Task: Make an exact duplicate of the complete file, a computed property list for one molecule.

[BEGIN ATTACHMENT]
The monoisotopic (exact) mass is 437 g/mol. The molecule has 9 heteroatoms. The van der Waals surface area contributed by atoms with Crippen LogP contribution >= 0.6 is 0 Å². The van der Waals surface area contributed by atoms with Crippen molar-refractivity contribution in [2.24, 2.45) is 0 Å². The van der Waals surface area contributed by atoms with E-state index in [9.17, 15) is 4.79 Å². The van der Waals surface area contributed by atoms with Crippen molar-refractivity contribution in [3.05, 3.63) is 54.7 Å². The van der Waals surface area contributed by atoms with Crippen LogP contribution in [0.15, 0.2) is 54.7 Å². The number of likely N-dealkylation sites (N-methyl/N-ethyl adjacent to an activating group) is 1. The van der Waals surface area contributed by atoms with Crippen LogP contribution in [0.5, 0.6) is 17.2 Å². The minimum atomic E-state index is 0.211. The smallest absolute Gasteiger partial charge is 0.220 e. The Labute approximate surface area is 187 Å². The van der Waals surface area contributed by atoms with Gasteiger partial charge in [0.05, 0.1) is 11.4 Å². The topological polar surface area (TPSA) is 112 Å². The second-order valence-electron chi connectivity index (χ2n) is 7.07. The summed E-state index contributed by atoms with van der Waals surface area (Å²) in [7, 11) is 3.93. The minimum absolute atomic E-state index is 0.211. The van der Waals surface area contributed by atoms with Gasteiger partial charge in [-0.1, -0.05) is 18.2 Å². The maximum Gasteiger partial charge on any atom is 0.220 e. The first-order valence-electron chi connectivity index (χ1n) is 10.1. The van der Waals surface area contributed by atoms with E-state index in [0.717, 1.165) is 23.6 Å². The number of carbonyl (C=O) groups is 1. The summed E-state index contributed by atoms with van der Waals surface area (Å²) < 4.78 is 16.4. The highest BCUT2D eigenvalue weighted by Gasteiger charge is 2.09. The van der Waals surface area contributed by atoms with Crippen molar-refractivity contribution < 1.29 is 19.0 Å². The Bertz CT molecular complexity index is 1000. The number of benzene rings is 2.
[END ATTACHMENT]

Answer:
The monoisotopic (exact) mass is 437 g/mol. The molecule has 9 heteroatoms. The van der Waals surface area contributed by atoms with Crippen LogP contribution >= 0.6 is 0 Å². The van der Waals surface area contributed by atoms with Crippen molar-refractivity contribution in [2.24, 2.45) is 0 Å². The van der Waals surface area contributed by atoms with E-state index in [9.17, 15) is 4.79 Å². The van der Waals surface area contributed by atoms with Crippen molar-refractivity contribution in [3.05, 3.63) is 54.7 Å². The van der Waals surface area contributed by atoms with Crippen LogP contribution in [0.15, 0.2) is 54.7 Å². The number of likely N-dealkylation sites (N-methyl/N-ethyl adjacent to an activating group) is 1. The van der Waals surface area contributed by atoms with Crippen LogP contribution in [0.5, 0.6) is 17.2 Å². The minimum atomic E-state index is 0.211. The smallest absolute Gasteiger partial charge is 0.220 e. The Labute approximate surface area is 187 Å². The van der Waals surface area contributed by atoms with Gasteiger partial charge in [0.05, 0.1) is 11.4 Å². The topological polar surface area (TPSA) is 112 Å². The second-order valence-electron chi connectivity index (χ2n) is 7.07. The summed E-state index contributed by atoms with van der Waals surface area (Å²) in [7, 11) is 3.93. The minimum absolute atomic E-state index is 0.211. The van der Waals surface area contributed by atoms with Gasteiger partial charge in [-0.1, -0.05) is 18.2 Å². The maximum Gasteiger partial charge on any atom is 0.220 e. The first-order valence-electron chi connectivity index (χ1n) is 10.1. The van der Waals surface area contributed by atoms with E-state index in [0.717, 1.165) is 23.6 Å². The number of carbonyl (C=O) groups is 1. The summed E-state index contributed by atoms with van der Waals surface area (Å²) < 4.78 is 16.4. The highest BCUT2D eigenvalue weighted by Gasteiger charge is 2.09. The van der Waals surface area contributed by atoms with Crippen molar-refractivity contribution < 1.29 is 19.0 Å². The Bertz CT molecular complexity index is 1000. The number of benzene rings is 2.